Memories pile steep this time of year. The sun hangs in the sky for more than fifteen hours. More years rest within the vaults of my mind than will span future horizons. Long June days remind me of Minnie Diver, an 83 year old woman from Floydada, Texas I met in June 1977. Minnie helped me appreciate the beauty of long days and cautioned against drinking them in too fast.
I met Minnie briefly during our week of VISTA Volunteer training in San Antonio. But there seemed no reason to spend time with the oldest volunteer in our 150-person cohort. I was too busy hanging with my roommate Bob, from Walla Walla Washington; Tracy, who tied T-shirts into a midriff exposing knot; and Terry, a San Antonio native who snuck us out to nightspots and provided a reverent tour of the Alamo. Minnie was assigned to my South Plains work site; I would have time for her later.
That time came on our first day of orientation in Levelland. The schedule included an early lunchtime picnic in the park. A few metal tables sitting under corrugated roof sheds. Barbeque chicken whose sauce stuck to my fingers. Mayonnaise-based salads that stuck to my belly. A hot, dry breeze that stung my cheeks yet barely managed to shift the stubbly brown grass.
When she was finished eating almost nothing, Minnie licked each fingertip, daubed it with a paper towel, stood up and looked west. Her features expressed the resolute dignity of a Willa Cather heroine. Her skin was fair despite a lifetime facing into the Texas wind. Her snowy hair fine as the cirrus clouds that vainly tried to shroud the gigantic blue-sky dome. Her white shirtwaist dress puckered at her shrunken breast, cinched her narrow waist, and fell in aimless pleats.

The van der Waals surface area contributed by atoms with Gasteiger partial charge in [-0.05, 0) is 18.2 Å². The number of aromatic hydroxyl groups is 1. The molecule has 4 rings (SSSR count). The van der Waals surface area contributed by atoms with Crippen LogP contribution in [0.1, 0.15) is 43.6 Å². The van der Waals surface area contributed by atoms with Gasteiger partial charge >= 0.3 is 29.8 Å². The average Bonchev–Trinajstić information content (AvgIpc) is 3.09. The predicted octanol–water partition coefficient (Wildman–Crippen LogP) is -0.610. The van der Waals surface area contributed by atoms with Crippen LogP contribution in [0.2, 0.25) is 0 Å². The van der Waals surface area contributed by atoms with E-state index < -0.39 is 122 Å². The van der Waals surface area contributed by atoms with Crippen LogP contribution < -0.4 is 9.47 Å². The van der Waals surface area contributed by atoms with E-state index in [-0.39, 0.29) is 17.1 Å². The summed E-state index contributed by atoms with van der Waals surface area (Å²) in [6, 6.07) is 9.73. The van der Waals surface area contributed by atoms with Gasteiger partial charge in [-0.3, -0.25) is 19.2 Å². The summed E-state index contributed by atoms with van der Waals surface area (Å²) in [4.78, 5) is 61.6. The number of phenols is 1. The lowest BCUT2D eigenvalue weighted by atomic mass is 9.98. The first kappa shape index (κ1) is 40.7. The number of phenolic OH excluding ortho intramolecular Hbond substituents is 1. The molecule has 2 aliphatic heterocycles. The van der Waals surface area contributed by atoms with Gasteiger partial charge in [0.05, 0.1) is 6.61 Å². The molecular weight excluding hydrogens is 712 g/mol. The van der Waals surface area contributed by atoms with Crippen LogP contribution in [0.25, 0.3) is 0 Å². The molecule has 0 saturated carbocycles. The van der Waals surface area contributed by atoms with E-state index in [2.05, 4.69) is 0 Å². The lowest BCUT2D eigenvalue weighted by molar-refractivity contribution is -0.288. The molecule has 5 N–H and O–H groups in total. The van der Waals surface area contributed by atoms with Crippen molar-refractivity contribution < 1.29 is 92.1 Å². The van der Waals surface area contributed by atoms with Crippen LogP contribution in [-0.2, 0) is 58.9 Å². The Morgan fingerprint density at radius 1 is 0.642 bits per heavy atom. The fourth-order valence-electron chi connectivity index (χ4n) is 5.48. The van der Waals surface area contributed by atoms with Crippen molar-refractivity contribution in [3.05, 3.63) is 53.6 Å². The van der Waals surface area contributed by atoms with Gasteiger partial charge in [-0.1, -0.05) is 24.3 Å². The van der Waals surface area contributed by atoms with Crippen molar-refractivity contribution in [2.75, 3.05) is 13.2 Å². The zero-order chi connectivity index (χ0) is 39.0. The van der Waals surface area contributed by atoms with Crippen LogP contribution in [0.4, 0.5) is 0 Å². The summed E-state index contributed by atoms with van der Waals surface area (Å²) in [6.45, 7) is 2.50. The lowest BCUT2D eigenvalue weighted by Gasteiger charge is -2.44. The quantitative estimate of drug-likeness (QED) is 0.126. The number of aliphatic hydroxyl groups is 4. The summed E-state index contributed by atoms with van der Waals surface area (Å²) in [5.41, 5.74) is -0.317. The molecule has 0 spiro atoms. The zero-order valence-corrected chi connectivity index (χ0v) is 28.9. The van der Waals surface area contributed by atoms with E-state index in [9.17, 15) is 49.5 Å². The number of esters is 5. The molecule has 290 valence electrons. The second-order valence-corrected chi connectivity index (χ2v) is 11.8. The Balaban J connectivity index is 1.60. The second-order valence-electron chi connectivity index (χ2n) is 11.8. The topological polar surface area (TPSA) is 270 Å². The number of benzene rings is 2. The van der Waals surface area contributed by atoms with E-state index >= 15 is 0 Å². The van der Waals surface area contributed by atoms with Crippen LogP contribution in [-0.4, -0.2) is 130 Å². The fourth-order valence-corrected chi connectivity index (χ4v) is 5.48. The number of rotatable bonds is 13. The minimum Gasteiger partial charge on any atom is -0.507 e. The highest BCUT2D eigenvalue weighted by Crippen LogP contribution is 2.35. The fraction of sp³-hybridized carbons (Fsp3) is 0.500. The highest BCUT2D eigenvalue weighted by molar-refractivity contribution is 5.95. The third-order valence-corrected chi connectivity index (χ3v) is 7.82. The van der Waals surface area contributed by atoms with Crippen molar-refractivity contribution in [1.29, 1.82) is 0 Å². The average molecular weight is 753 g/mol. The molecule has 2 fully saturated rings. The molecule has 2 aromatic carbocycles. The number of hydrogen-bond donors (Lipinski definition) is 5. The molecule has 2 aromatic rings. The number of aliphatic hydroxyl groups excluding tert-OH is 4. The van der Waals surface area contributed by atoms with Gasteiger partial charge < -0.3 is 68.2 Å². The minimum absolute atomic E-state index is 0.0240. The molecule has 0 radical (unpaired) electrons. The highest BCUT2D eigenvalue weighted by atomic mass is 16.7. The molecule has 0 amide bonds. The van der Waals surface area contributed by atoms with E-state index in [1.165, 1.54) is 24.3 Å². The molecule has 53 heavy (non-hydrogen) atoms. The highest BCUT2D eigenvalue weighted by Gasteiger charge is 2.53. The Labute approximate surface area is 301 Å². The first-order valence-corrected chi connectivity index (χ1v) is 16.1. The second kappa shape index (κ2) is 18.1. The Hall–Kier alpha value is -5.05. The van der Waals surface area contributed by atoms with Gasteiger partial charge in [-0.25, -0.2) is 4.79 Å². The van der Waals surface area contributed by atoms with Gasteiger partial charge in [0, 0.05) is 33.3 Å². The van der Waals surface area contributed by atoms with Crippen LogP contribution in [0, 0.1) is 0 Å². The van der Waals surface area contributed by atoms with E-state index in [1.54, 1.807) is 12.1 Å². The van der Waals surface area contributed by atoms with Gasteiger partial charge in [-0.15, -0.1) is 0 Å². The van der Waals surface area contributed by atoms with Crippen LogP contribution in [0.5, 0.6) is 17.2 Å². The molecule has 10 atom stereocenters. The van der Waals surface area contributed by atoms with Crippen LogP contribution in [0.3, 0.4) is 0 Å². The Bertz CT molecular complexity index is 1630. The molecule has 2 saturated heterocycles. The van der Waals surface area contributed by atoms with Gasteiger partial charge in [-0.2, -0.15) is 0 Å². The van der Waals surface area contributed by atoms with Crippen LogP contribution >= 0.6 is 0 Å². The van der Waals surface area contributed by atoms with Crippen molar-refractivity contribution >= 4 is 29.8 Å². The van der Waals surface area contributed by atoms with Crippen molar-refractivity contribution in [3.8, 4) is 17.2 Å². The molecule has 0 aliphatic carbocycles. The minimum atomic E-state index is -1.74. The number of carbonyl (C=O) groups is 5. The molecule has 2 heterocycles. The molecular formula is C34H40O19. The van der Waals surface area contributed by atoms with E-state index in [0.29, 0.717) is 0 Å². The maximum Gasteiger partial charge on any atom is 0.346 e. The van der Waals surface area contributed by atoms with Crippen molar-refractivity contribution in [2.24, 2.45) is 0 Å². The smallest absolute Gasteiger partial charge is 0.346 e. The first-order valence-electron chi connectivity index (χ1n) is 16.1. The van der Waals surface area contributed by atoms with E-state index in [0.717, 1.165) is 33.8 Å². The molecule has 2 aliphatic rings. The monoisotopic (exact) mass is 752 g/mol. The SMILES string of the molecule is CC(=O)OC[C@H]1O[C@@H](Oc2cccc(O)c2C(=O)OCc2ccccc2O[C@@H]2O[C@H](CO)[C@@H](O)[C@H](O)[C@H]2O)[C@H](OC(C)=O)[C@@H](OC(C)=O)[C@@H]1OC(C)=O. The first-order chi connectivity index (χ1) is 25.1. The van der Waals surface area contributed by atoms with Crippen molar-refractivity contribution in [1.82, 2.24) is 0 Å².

The sun sizzled the tin over our heads. Her eyes scanned the edge of the world, where ten more hours of daylight beckoned. “You have to brace yourself on these long June days. It can be trial to maintain your strength.”
Minnie’s words drew my eyes in the same direction. I saw the South Plains for the first time when my eyes paralleled her own. There’s nothing there, just flat land and sky. Everything is there, flat land and sky. I felt the strength, possibility, and weariness, in so much expanse.
I had always considered long days an unconditional gift, payback for too dark winter. But Minnie had witnessed the season’s pass four times more often than me. She knew that every day, long or short, carried blessings and catastrophe within the sweeping sun and the shifting stars. Her words made me ponder, for the first time, that a life of action might be well tempered by passages of observation and reflection.
Cotton fields in the South Plains of Texas